Chom-chom-chom-chom, whirred a black helicopter overhead as sharpshooters in black patrolled the roofs of the four- and five-story buildings overlooking Wenceslas Square. Several stern-faced Czech police officers swung open a ten-foot section of waist-high steel barricades, whose steel looked so new and shiny it must have been ordered for just this occasion. Rachel and I shuffled ahead, jostled from every direction and swept along with the crowd, through the gap in the make-shift railing. A few people were pulled aside for random searches of their bags.
“My God,” said a Czech lady, recovering her balance as the surge subsided, “there was nowhere near this much security when Gorbachev was here in eighty-seven!”
Now, even with some aggressive pressing forward, we had to settle for a spot half-way up the square. Some young people opted to swing from trees and lampposts for a better view.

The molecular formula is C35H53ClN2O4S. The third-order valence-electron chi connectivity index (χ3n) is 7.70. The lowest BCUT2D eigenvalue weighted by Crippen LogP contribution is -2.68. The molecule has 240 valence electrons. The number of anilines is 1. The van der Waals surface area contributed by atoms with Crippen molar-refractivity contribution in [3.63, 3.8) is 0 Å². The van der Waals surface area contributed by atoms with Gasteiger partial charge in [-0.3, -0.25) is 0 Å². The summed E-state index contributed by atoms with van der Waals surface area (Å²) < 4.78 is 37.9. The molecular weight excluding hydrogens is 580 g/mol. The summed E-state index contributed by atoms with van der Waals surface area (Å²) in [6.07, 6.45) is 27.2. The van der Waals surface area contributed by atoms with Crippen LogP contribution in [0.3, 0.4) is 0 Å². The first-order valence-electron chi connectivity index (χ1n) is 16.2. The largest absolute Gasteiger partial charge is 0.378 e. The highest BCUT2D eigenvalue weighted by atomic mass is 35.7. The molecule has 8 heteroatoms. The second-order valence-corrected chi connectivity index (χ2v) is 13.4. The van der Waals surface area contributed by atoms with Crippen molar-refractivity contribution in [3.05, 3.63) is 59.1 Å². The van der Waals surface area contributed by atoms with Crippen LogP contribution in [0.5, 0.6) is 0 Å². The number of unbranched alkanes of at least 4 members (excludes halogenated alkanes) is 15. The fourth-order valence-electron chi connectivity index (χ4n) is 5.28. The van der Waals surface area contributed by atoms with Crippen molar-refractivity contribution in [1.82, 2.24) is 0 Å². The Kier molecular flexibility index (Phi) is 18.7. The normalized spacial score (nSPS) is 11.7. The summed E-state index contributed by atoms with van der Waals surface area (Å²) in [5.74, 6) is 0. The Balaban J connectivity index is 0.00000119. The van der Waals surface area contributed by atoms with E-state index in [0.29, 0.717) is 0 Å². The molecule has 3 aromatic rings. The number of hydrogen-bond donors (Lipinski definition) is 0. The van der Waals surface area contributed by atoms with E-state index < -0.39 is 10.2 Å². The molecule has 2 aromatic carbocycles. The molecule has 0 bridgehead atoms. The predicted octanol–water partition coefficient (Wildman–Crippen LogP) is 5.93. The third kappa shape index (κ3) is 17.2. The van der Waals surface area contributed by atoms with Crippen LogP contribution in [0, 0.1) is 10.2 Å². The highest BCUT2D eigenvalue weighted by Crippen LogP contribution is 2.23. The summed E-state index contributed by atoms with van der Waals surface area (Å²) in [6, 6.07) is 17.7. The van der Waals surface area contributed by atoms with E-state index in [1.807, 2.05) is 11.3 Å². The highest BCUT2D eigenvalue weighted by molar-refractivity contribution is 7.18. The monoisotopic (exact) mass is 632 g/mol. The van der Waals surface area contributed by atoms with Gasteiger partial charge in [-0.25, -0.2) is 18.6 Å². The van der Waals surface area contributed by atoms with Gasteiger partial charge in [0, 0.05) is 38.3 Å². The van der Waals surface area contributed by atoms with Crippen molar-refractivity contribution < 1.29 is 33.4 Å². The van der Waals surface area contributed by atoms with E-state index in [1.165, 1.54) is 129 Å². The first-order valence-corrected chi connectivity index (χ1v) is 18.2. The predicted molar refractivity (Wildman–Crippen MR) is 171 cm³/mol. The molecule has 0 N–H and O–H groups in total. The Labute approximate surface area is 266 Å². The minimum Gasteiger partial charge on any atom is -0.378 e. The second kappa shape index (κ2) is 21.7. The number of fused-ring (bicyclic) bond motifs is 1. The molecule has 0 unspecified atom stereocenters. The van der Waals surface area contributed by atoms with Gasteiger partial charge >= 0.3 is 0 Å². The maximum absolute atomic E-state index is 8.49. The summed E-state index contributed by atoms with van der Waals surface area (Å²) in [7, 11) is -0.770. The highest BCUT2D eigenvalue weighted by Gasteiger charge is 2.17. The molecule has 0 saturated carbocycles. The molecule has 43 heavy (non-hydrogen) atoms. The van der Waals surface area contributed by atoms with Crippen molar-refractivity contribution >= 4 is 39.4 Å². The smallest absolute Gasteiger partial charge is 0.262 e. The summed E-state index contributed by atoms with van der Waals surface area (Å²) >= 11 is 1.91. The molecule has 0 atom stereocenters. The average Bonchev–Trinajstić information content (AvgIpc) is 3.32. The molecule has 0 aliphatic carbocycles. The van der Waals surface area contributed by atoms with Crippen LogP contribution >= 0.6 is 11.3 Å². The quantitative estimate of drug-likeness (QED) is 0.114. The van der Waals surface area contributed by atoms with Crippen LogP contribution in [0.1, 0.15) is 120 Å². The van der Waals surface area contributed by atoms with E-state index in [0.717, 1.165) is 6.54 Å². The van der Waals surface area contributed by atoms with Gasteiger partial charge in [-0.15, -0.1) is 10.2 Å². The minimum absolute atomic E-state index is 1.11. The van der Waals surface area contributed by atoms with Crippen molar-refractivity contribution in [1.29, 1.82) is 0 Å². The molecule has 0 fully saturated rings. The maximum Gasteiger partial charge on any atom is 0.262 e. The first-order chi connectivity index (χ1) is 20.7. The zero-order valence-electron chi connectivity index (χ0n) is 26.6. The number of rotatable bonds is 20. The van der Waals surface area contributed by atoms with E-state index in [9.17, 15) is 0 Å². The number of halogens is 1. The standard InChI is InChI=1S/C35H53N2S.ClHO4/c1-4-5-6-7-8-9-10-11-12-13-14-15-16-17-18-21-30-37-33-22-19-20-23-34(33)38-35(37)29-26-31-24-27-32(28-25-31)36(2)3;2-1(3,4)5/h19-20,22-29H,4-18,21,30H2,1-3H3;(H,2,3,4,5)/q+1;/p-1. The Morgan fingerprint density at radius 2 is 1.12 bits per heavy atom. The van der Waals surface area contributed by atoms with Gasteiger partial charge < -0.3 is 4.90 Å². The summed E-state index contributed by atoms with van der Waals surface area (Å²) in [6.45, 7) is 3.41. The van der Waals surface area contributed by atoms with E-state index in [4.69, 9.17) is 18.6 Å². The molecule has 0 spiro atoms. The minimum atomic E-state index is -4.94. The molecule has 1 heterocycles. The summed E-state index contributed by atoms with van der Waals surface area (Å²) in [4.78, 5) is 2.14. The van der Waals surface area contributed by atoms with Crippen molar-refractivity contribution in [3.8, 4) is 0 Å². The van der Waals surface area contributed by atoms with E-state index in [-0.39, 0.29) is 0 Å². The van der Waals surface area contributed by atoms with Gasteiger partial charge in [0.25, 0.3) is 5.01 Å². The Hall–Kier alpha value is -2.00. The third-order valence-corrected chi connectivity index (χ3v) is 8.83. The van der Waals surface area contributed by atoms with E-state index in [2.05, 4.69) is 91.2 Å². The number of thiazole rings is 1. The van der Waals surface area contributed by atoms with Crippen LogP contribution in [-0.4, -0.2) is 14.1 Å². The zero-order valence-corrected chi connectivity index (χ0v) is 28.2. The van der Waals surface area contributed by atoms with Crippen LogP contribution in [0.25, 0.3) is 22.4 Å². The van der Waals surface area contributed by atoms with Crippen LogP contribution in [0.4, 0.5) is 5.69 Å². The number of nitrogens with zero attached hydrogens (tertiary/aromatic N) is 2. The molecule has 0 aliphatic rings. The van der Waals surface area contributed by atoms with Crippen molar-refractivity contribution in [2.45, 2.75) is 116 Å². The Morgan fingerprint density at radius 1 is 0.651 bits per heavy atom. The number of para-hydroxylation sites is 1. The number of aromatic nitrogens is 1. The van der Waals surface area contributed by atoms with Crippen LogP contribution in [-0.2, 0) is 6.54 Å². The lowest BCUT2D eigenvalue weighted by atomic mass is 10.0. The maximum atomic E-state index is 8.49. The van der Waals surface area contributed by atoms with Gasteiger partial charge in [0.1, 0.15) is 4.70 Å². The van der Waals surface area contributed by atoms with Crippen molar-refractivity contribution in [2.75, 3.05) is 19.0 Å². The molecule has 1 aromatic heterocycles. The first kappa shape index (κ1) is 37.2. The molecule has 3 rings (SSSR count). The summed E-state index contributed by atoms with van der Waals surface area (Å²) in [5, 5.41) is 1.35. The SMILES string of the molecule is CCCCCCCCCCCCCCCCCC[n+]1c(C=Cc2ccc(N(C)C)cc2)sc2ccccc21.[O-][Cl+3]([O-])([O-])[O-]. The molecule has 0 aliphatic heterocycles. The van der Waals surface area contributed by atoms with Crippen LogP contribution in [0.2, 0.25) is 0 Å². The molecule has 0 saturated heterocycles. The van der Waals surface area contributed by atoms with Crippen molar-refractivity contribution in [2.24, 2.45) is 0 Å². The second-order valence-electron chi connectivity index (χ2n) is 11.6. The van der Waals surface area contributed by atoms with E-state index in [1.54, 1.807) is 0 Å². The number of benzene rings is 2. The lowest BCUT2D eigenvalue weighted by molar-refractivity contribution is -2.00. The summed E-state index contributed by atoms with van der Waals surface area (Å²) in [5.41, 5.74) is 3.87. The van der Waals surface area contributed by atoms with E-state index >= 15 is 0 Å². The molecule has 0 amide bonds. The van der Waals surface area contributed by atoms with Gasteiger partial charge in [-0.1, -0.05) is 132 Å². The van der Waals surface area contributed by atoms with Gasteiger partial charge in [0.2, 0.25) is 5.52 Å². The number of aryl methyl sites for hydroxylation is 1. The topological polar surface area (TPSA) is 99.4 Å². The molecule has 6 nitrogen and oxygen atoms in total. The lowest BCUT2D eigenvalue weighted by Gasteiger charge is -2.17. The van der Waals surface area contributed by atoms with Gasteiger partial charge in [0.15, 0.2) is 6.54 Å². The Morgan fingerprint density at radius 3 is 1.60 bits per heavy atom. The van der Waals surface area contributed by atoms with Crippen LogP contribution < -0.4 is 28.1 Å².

The late-afternoon sun lit the face of the National Museum. At the foot of the Wenceslas monument stood a new white structure with blue and red trim, much like a booth at a Fourth-of-July fair, but surrounded by blue-tinted glass, presumably bullet-proof. Czechoslovak and American flags hung from buildings all around.
Suddenly, a group began shoving its way up the square, chanting angrily, carrying a fifteen-foot-long banner stretched between two thin poles: “Velvet Revolution = Puppit Show.”